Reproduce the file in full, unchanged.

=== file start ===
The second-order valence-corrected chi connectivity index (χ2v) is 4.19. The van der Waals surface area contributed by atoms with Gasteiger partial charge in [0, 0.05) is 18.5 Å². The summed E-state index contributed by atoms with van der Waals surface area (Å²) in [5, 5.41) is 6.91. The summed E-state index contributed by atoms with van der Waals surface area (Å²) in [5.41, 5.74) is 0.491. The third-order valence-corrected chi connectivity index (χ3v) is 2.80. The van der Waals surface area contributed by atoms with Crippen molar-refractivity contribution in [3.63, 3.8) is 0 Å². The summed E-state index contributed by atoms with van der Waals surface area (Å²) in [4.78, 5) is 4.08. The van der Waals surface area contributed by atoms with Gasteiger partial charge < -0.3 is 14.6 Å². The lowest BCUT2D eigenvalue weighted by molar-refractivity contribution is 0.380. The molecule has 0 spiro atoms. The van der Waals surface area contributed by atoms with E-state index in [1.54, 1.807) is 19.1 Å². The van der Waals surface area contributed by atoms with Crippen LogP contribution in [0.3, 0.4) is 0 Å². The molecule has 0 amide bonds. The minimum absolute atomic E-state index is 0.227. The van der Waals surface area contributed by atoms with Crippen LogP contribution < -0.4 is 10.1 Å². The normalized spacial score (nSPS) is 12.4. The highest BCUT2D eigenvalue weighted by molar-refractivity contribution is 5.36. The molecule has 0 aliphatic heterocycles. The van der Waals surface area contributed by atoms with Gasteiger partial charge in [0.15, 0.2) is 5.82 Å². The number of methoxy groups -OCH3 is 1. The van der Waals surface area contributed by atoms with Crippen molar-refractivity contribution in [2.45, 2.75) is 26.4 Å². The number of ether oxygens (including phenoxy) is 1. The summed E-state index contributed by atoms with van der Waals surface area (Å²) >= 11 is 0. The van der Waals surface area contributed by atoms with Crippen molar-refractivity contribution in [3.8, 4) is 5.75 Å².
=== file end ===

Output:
The second-order valence-corrected chi connectivity index (χ2v) is 4.19. The van der Waals surface area contributed by atoms with Gasteiger partial charge in [0, 0.05) is 18.5 Å². The summed E-state index contributed by atoms with van der Waals surface area (Å²) in [5, 5.41) is 6.91. The summed E-state index contributed by atoms with van der Waals surface area (Å²) in [5.41, 5.74) is 0.491. The third-order valence-corrected chi connectivity index (χ3v) is 2.80. The van der Waals surface area contributed by atoms with Crippen molar-refractivity contribution in [3.63, 3.8) is 0 Å². The summed E-state index contributed by atoms with van der Waals surface area (Å²) in [4.78, 5) is 4.08. The van der Waals surface area contributed by atoms with Gasteiger partial charge < -0.3 is 14.6 Å². The lowest BCUT2D eigenvalue weighted by molar-refractivity contribution is 0.380. The molecule has 0 spiro atoms. The van der Waals surface area contributed by atoms with E-state index in [1.54, 1.807) is 19.1 Å². The van der Waals surface area contributed by atoms with Crippen LogP contribution in [0.3, 0.4) is 0 Å². The molecule has 0 amide bonds. The minimum absolute atomic E-state index is 0.227. The van der Waals surface area contributed by atoms with Crippen LogP contribution < -0.4 is 10.1 Å². The normalized spacial score (nSPS) is 12.4. The highest BCUT2D eigenvalue weighted by molar-refractivity contribution is 5.36. The molecule has 0 aliphatic heterocycles. The van der Waals surface area contributed by atoms with Gasteiger partial charge in [0.15, 0.2) is 5.82 Å². The number of methoxy groups -OCH3 is 1. The van der Waals surface area contributed by atoms with Crippen molar-refractivity contribution in [2.45, 2.75) is 26.4 Å². The number of ether oxygens (including phenoxy) is 1. The summed E-state index contributed by atoms with van der Waals surface area (Å²) >= 11 is 0. The van der Waals surface area contributed by atoms with Crippen molar-refractivity contribution in [3.8, 4) is 5.75 Å².